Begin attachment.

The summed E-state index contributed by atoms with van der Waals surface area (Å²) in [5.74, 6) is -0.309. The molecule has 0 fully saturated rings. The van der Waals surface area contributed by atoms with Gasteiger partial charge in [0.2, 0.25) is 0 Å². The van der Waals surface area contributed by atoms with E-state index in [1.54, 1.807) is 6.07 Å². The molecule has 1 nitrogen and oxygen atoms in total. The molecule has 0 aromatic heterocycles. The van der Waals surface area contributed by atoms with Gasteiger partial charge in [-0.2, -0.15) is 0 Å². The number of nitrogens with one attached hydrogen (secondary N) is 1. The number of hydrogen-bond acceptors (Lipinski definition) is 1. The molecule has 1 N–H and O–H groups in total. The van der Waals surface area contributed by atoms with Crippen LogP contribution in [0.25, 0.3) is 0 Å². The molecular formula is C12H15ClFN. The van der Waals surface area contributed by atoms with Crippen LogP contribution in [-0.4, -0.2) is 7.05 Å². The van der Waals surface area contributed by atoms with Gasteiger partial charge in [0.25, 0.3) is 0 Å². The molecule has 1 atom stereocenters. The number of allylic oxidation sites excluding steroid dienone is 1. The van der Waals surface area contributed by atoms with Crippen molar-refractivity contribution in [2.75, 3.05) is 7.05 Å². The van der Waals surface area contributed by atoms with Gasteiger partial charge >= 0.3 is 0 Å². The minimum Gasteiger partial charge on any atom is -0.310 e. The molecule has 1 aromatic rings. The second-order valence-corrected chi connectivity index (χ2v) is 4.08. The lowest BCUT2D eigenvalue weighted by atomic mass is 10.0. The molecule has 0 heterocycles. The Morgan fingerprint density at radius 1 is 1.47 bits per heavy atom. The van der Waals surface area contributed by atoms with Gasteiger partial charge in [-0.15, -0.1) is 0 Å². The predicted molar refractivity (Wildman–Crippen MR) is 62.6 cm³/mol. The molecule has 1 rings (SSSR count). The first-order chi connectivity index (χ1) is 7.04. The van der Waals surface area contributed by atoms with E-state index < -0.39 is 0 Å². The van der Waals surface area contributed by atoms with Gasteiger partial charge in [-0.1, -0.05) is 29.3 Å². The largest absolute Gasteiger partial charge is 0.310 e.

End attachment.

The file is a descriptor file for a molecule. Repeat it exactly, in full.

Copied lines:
The summed E-state index contributed by atoms with van der Waals surface area (Å²) in [5.74, 6) is -0.309. The molecule has 0 fully saturated rings. The van der Waals surface area contributed by atoms with Gasteiger partial charge in [0.2, 0.25) is 0 Å². The van der Waals surface area contributed by atoms with E-state index in [1.54, 1.807) is 6.07 Å². The molecule has 1 nitrogen and oxygen atoms in total. The molecule has 0 aromatic heterocycles. The van der Waals surface area contributed by atoms with Gasteiger partial charge in [-0.2, -0.15) is 0 Å². The number of nitrogens with one attached hydrogen (secondary N) is 1. The number of hydrogen-bond acceptors (Lipinski definition) is 1. The molecule has 1 N–H and O–H groups in total. The van der Waals surface area contributed by atoms with Crippen LogP contribution in [0.25, 0.3) is 0 Å². The molecular formula is C12H15ClFN. The van der Waals surface area contributed by atoms with Crippen LogP contribution in [-0.4, -0.2) is 7.05 Å². The van der Waals surface area contributed by atoms with Gasteiger partial charge in [0.25, 0.3) is 0 Å². The molecule has 1 atom stereocenters. The number of allylic oxidation sites excluding steroid dienone is 1. The van der Waals surface area contributed by atoms with Crippen molar-refractivity contribution in [2.75, 3.05) is 7.05 Å². The van der Waals surface area contributed by atoms with Gasteiger partial charge >= 0.3 is 0 Å². The minimum Gasteiger partial charge on any atom is -0.310 e. The molecule has 1 aromatic rings. The second-order valence-corrected chi connectivity index (χ2v) is 4.08. The lowest BCUT2D eigenvalue weighted by atomic mass is 10.0. The molecule has 0 heterocycles. The Morgan fingerprint density at radius 1 is 1.47 bits per heavy atom. The van der Waals surface area contributed by atoms with Gasteiger partial charge in [-0.15, -0.1) is 0 Å². The predicted molar refractivity (Wildman–Crippen MR) is 62.6 cm³/mol. The molecule has 1 rings (SSSR count). The first-order chi connectivity index (χ1) is 7.04. The van der Waals surface area contributed by atoms with E-state index < -0.39 is 0 Å². The van der Waals surface area contributed by atoms with Gasteiger partial charge in [-0.1, -0.05) is 29.3 Å². The largest absolute Gasteiger partial charge is 0.310 e.